The Flatbush Jewish Community Coalition (FJCC), a particularly prominent and powerful group, provided its coveted endorsement to frontrunning mayoral candidate Eric Adams, the morning after New York City’s second mayoral debate, during which Adams stood out as an experienced, calm, and reasoned leaders with a practical vision for the future of the city.

The FJCC’s support comes after a week several other Orthodox Jewish communities in Staten Island, Far Rockaway, and Crown Heights stood behind Brooklyn’s borough president. In addition, the influential Sephardic Community Federation also endorsed Adams last week. 

“Before deciding on a candidate to recommend for New York City, the FJCC leadership met with every single serious Democratic candidate for mayor for in-depth discussions on the issues of most importance to our community,” said Chasket Bennet, the FJCC’s co-founder. “Representing the Flatbush community in front of our elected officials is a responsibility that we all take very seriously.”

“Flatbush rabbanim leaders, business owners, homeowners, and regular citizens have shared [with us] the issues they are about most,” said Bennet, who also is a member of the board of trustees at Agudath Israel. “At the top of almost every person’s list are two specific issues: public safety and religious freedom.”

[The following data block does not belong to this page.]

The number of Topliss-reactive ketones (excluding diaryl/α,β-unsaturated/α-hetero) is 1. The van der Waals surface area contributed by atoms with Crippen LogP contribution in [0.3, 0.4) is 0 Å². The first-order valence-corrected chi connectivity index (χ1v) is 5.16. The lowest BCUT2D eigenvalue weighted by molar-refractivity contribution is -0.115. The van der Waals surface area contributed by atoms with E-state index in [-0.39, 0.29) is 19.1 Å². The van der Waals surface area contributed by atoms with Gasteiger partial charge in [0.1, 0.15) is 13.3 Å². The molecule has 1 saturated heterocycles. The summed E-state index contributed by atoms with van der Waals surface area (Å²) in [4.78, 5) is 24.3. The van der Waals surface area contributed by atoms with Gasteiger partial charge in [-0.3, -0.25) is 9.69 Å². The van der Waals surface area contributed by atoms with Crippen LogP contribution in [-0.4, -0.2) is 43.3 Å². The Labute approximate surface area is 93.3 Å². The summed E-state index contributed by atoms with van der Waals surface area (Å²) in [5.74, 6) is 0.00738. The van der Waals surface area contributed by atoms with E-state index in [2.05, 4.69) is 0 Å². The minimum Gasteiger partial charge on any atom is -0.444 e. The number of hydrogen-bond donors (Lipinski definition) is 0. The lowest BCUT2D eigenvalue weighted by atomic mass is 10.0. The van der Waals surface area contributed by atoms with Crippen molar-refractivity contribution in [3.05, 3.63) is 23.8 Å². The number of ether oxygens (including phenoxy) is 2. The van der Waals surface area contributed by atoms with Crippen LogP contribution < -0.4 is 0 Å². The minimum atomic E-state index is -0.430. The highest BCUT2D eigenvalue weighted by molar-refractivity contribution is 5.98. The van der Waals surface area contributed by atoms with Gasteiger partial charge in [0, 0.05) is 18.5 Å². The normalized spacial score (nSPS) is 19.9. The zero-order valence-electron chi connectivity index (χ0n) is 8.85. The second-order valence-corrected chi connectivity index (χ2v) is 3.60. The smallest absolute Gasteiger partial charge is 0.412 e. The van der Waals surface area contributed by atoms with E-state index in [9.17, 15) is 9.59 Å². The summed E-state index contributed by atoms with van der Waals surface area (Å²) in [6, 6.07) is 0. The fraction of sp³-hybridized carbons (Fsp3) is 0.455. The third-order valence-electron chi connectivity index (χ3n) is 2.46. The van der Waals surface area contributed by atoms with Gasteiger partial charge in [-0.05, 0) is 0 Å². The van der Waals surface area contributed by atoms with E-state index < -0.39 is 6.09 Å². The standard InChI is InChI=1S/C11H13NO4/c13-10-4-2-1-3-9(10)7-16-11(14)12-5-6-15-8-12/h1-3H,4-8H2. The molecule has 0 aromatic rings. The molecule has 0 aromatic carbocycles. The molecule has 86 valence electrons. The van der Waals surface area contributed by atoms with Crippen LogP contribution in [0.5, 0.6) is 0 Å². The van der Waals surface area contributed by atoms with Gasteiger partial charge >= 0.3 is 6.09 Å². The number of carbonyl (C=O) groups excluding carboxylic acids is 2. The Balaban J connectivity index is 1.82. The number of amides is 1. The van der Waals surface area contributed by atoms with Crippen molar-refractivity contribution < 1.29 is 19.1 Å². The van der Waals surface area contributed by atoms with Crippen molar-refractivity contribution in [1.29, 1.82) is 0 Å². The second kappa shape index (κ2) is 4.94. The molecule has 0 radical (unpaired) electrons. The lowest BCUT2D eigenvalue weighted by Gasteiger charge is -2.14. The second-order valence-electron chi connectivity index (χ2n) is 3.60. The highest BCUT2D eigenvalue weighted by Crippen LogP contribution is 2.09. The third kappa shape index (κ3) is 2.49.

Since June 2013, the FJCC, has represented more than 200 Shuls, yeshivas, kollelim, and Bais Yaakov schools in Flatbush, which is powerhouse of Torah scholarship and Jewish philanthropy, to earn the respect and the ear of the New York City Jewish community.

“I appreciate this community so much and for such an important endorsement,” Adams told FJCC representatives at a Pescada, which is a kosher Italian restaurant, which is at 1776 Ocean Ave. in Midwood.

In his closing statement on debate stage, Eric Adams quoted Archbishop Desmond Tutu, a South African human rights activist, who said, “We spend a lifetime pulling people out of river. No one goes upstream to prevent them from falling in in the first place.”

“We are not only allowing people to fall in the river of homelessness, crime, lack of education, health care crises, and all the other issues that betray New Yorkers and hold them back, we are actually pushing them in,” said Adams, who said, “We can’t allow another generation to be betrayed.”

“It is time to take our city upstream.”